In April our monthly run was to the “The Runway Café” at the Woodlake Airport. The airport is for small aircraft only. The town is small and sitting on the very edge of the foothills surrounded by orange groves. Last year when we tried this run, Mother Nature did not cooperate; she decided to send some rain our way. We ended up with 5 cars. This year was very different, the weather was perfect. The weather was cool but with sunshine. The scent from sweet orange blossoms filled the air. Top down weather, oh yah.
This location was chosen since it is located at a midpoint for our club members. A group from the Visalia area met in the parking lot at “The Habit Burger”. The group included, 2 MGB’s, a Midget, a TR6, a TR3 and a 240z. We would have had 2 more but a MG Midget and a TR7 were temperamental that morning but their owners still showed up in their SOB’s.
We had the 240z lead us through some back roads for a more relaxed and scenic route. (and to inhale deeply the smells of the orange blossoms). The Fresno group met up at the Hwy. 163 and Hwy.180 junction. They had about 10 cars and were lead through the foothills into Woodlake. Oddly enough we got there about the same time. There was a late arrival of an MGA that missed our connection in Visalia and a couple of Jag’s that missed the Fresno connection. So almost 20 cars, turned out, much better than last year, and a damn fine site I might add.
The Café has a outside patio, and since the weather was sooo nice we took it over. As we sat around enjoying a fine breakfast we had live action of small aircraft taking off and landing right next to us. Way cool. After breakfast most everyone headed home. My wife and I along with our buds in the 240z decided we would head up the hills for more driving. We hit a couple of antique places and made a pit stop for Ice cream before heading home.
On March 16 the Valley British Auto club held an event listed as the “Erin go Bragh” rally in celebration of St. Patrick’s day. See the definition below:
Erin go Bragh (pron.: /ˌɛrɪn ɡə ˈbrɑː/), sometimes Erin go Braugh, is the Anglicization of an Irish phrase, Éirinn go Brách, and is used to express allegiance to Ireland. It is most often translated as “Ireland Forever.”
So, in the spirit of any good Irishman the meeting place to start the rally was, Grogg’s Traditional Irish Pub. We arrived for registration about 8:45. We went to our Rally Master for the needed information, checked out the competition ( they were very intimidating) and made some final preparations to the car, Top down, water bottles at the ready, clipboard, pencils sharpened, maps ready, sunglasses, on, and hats tightened up. My navigator and I reviewed the rules and continued to eye the other competitors.
At 09:35 hours the first car was released. We were given the route and instructions as we were released. There were 5 points of interest; each point had one or more questions to answer, there was also a bonus question to answer. The route had been carefully evaluated in terms of time and distance, so “short cuts” were discouraged.
And we were off, our first turn, whoops missed that. OK, back on track, we fell in behind a couple of other competitors. First check point, whoops missed that too, found other competitors and was able to get the first check point done. And off we went again. Off to the third checkpoint, wait a minute what happened to the second??? Back we went, second check point done, now off to the third. This next check point was a bit of a drive so my navigator and I were able to regroup. As were pulled into the third checkpoint we got an idea who was ahead and who was behind us, yes behind us, we were not in last place. Now we had new hope, we jammed to the next point, my navigator did a great job of getting us there, and we were off again, we had gained positions. We flew to the next stop, whoops we missed it, ended up taking a tour of a golf coarse, then found the last check point. Then off to the finish we went. Checked in and went to the pub to wait for the results.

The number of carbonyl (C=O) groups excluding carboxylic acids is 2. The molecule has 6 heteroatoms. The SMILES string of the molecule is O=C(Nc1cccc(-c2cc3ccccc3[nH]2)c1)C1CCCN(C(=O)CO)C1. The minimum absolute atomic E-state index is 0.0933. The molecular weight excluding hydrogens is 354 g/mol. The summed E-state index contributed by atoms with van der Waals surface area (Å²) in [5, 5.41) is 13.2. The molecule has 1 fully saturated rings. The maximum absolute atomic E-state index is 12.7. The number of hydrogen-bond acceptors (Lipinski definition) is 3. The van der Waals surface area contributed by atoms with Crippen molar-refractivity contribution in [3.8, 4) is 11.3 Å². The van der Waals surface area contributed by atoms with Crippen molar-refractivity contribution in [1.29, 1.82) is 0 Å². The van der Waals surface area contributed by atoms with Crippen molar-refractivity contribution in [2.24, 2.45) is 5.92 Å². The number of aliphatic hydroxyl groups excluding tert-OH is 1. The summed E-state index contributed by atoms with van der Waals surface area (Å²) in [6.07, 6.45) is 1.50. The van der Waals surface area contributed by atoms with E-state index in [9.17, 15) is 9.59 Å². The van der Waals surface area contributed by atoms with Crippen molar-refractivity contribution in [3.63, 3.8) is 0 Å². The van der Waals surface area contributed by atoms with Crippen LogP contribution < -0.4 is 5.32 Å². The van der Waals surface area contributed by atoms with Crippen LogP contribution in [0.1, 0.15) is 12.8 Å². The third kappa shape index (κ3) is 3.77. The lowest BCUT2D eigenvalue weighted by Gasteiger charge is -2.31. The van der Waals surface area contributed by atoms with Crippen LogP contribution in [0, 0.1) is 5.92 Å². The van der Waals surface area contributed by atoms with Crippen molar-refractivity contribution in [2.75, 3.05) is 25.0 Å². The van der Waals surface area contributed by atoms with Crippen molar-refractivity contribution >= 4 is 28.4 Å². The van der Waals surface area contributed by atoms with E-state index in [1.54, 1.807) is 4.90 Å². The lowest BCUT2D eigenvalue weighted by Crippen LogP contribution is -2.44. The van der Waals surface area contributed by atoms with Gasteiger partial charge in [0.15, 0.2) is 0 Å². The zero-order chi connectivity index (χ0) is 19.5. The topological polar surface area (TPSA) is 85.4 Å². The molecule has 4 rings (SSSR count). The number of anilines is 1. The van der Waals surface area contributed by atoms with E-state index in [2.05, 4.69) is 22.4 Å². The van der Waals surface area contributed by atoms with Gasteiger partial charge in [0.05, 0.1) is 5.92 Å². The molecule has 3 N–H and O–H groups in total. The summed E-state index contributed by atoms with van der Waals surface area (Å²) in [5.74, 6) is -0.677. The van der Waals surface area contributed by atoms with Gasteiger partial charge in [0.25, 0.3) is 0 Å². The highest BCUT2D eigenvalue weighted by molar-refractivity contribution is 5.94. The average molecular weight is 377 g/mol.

The Rally Master entered to read the results, you could cut the tension in the room with a knife. In first place…Russ in his TR4, in second place, Julie in her Mini, and in third place…wait for it…wait for it…yes, we got it. The prizes, a gift card to the pub, a bottle of Baily’s Irish Cream and for us a 6 pack of Guinness. At this point I should note there were 6 cars, which 2 did not finish, so we ended up next to last?? In our minds it all seemed so much bigger. This event was my first Rally, I had a blast. Thanks to Dan my fill in navigator, since the wife decided not to go. Thanks, to Martin our Rally Master and his judges for setting up a fun event, hope we do it again.
Richard, the MG Guy
MINI Thunder is an event created by Shasta MINIs which enables owners of these diminutive motors to explore their vehicles’ (and their own) full potential on a racetrack, with appropriate oversight. In other words, drive your MINI (or Mini) as Issigonis and co. intended; stay on the tarmac, and don’t crash into anyone!
The track used for this terrific event is Thunderhill Raceway Park, an extremely challenging 2.86 mile-long ribbon which writhes and undulates seductively through the hills east of Mendocino National Forest and west of Willows, California. The Sports Car Club of America (SCCA) created this marvelous playground in 1993, and has overseen numerous improvements in the intervening years.
Steve Phillips chose this occasion to debut his newly-minted racing engine, which of course makes its home in his 1966(?) light blue vintage Mini racer. Through the use of magical incantations (“race track – new MINIs- old Minis – high octane – speed – beer“), Phillips roped Marty Hardison and yours truly into being his ad hoc “pit crew” for this particular excursion. High expectations for this new motor were tinged with apprehension: Would the new-fangled oil cooler setup yield benefits? Would the ministrations of Brian, the genius engine guru, result in the anticipated Herculean-sized output from the Lilliputian-sized engine? How would the wee terror cope with the rather larger new MINIs, which are fortified with artificial means of induction? Would the beer supply be sufficient? The tension mounted…